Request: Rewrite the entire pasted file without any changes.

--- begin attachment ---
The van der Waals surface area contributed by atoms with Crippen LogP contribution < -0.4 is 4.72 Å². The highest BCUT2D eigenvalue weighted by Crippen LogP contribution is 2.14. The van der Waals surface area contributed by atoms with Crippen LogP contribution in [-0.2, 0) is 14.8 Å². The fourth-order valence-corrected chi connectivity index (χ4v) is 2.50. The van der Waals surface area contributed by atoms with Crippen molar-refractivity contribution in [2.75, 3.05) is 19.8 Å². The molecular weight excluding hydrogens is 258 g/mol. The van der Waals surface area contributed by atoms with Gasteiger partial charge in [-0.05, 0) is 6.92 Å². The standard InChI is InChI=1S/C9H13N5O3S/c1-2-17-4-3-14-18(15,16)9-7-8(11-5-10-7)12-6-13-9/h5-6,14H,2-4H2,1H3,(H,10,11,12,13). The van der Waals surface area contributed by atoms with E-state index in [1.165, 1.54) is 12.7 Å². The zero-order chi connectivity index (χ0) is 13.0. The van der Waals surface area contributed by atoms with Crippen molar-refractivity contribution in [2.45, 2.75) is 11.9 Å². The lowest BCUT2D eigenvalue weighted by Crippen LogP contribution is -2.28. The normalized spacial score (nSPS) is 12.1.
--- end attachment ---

The van der Waals surface area contributed by atoms with Crippen LogP contribution < -0.4 is 4.72 Å². The highest BCUT2D eigenvalue weighted by Crippen LogP contribution is 2.14. The van der Waals surface area contributed by atoms with Crippen LogP contribution in [-0.2, 0) is 14.8 Å². The fourth-order valence-corrected chi connectivity index (χ4v) is 2.50. The van der Waals surface area contributed by atoms with Crippen molar-refractivity contribution in [2.75, 3.05) is 19.8 Å². The molecular weight excluding hydrogens is 258 g/mol. The van der Waals surface area contributed by atoms with Gasteiger partial charge in [-0.05, 0) is 6.92 Å². The standard InChI is InChI=1S/C9H13N5O3S/c1-2-17-4-3-14-18(15,16)9-7-8(11-5-10-7)12-6-13-9/h5-6,14H,2-4H2,1H3,(H,10,11,12,13). The van der Waals surface area contributed by atoms with E-state index in [1.165, 1.54) is 12.7 Å². The zero-order chi connectivity index (χ0) is 13.0. The van der Waals surface area contributed by atoms with Crippen molar-refractivity contribution in [2.45, 2.75) is 11.9 Å². The lowest BCUT2D eigenvalue weighted by Crippen LogP contribution is -2.28. The normalized spacial score (nSPS) is 12.1.